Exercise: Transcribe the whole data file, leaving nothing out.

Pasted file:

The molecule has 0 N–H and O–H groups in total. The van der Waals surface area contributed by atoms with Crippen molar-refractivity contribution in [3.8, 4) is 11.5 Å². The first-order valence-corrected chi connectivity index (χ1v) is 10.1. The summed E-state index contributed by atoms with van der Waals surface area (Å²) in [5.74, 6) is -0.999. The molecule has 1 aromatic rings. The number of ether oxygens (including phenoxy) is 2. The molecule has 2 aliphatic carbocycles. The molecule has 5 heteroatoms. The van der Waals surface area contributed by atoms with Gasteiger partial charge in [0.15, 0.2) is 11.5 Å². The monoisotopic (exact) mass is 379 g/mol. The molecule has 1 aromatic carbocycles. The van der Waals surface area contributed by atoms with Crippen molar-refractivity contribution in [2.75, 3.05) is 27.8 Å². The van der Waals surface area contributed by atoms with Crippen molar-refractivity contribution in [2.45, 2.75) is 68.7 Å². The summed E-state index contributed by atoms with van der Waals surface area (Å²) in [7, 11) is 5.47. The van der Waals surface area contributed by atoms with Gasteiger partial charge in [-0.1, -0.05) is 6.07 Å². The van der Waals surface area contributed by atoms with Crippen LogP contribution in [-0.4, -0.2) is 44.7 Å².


The molecule has 0 N–H and O–H groups in total. The van der Waals surface area contributed by atoms with Crippen molar-refractivity contribution in [3.8, 4) is 11.5 Å². The first-order valence-corrected chi connectivity index (χ1v) is 10.1. The summed E-state index contributed by atoms with van der Waals surface area (Å²) in [5.74, 6) is -0.999. The molecule has 1 aromatic rings. The number of ether oxygens (including phenoxy) is 2. The molecule has 2 aliphatic carbocycles. The molecule has 5 heteroatoms. The van der Waals surface area contributed by atoms with Gasteiger partial charge in [0.15, 0.2) is 11.5 Å². The monoisotopic (exact) mass is 379 g/mol. The molecule has 1 aromatic carbocycles. The van der Waals surface area contributed by atoms with Crippen molar-refractivity contribution in [2.75, 3.05) is 27.8 Å². The van der Waals surface area contributed by atoms with Crippen molar-refractivity contribution in [2.45, 2.75) is 68.7 Å². The summed E-state index contributed by atoms with van der Waals surface area (Å²) in [7, 11) is 5.47. The van der Waals surface area contributed by atoms with Gasteiger partial charge in [-0.1, -0.05) is 6.07 Å². The van der Waals surface area contributed by atoms with Crippen LogP contribution in [-0.4, -0.2) is 44.7 Å².